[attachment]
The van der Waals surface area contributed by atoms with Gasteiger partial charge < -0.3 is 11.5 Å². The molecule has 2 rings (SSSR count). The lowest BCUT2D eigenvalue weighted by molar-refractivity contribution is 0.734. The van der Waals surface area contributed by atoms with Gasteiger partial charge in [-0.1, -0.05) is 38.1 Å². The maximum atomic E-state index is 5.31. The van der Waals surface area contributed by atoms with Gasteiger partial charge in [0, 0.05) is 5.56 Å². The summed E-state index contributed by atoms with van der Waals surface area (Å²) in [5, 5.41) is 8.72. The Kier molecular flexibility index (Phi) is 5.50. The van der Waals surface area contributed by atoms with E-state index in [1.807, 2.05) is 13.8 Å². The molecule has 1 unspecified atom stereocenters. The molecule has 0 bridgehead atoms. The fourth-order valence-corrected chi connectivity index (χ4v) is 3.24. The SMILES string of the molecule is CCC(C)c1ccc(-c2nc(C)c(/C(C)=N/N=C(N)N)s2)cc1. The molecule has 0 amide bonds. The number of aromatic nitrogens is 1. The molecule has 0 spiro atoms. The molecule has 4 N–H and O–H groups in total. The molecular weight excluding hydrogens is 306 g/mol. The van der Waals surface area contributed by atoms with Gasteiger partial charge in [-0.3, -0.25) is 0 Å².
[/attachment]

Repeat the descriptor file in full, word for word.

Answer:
The van der Waals surface area contributed by atoms with Gasteiger partial charge < -0.3 is 11.5 Å². The molecule has 2 rings (SSSR count). The lowest BCUT2D eigenvalue weighted by molar-refractivity contribution is 0.734. The van der Waals surface area contributed by atoms with Gasteiger partial charge in [-0.1, -0.05) is 38.1 Å². The maximum atomic E-state index is 5.31. The van der Waals surface area contributed by atoms with Gasteiger partial charge in [0, 0.05) is 5.56 Å². The summed E-state index contributed by atoms with van der Waals surface area (Å²) in [5, 5.41) is 8.72. The Kier molecular flexibility index (Phi) is 5.50. The van der Waals surface area contributed by atoms with E-state index in [1.807, 2.05) is 13.8 Å². The molecule has 1 unspecified atom stereocenters. The molecule has 0 bridgehead atoms. The fourth-order valence-corrected chi connectivity index (χ4v) is 3.24. The SMILES string of the molecule is CCC(C)c1ccc(-c2nc(C)c(/C(C)=N/N=C(N)N)s2)cc1. The molecule has 0 amide bonds. The number of aromatic nitrogens is 1. The molecule has 0 spiro atoms. The molecule has 4 N–H and O–H groups in total. The molecular weight excluding hydrogens is 306 g/mol. The van der Waals surface area contributed by atoms with Gasteiger partial charge in [-0.3, -0.25) is 0 Å².